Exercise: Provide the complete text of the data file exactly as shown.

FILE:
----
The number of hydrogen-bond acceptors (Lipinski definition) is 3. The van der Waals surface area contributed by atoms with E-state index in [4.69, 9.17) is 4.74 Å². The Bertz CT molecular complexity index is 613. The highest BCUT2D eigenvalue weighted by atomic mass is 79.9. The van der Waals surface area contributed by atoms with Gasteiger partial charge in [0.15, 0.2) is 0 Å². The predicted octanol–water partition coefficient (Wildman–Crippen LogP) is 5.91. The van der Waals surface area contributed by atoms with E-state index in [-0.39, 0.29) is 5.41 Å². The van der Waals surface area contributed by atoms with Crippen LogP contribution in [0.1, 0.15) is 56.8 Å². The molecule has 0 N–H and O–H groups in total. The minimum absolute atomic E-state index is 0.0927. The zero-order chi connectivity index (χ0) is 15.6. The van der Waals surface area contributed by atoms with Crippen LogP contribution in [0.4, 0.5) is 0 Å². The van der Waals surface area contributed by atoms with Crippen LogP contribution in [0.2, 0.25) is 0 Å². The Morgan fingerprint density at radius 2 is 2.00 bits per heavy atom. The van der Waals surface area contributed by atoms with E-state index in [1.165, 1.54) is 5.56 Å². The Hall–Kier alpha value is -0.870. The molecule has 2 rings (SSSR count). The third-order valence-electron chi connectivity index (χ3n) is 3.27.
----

The number of hydrogen-bond acceptors (Lipinski definition) is 3. The van der Waals surface area contributed by atoms with E-state index in [4.69, 9.17) is 4.74 Å². The Bertz CT molecular complexity index is 613. The highest BCUT2D eigenvalue weighted by atomic mass is 79.9. The van der Waals surface area contributed by atoms with Gasteiger partial charge in [0.15, 0.2) is 0 Å². The predicted octanol–water partition coefficient (Wildman–Crippen LogP) is 5.91. The van der Waals surface area contributed by atoms with E-state index in [-0.39, 0.29) is 5.41 Å². The van der Waals surface area contributed by atoms with Crippen LogP contribution in [0.1, 0.15) is 56.8 Å². The molecule has 0 N–H and O–H groups in total. The minimum absolute atomic E-state index is 0.0927. The zero-order chi connectivity index (χ0) is 15.6. The van der Waals surface area contributed by atoms with Crippen LogP contribution in [0.4, 0.5) is 0 Å². The van der Waals surface area contributed by atoms with Crippen LogP contribution in [0.2, 0.25) is 0 Å². The Morgan fingerprint density at radius 2 is 2.00 bits per heavy atom. The van der Waals surface area contributed by atoms with E-state index in [1.165, 1.54) is 5.56 Å². The Hall–Kier alpha value is -0.870. The molecule has 2 rings (SSSR count). The third-order valence-electron chi connectivity index (χ3n) is 3.27.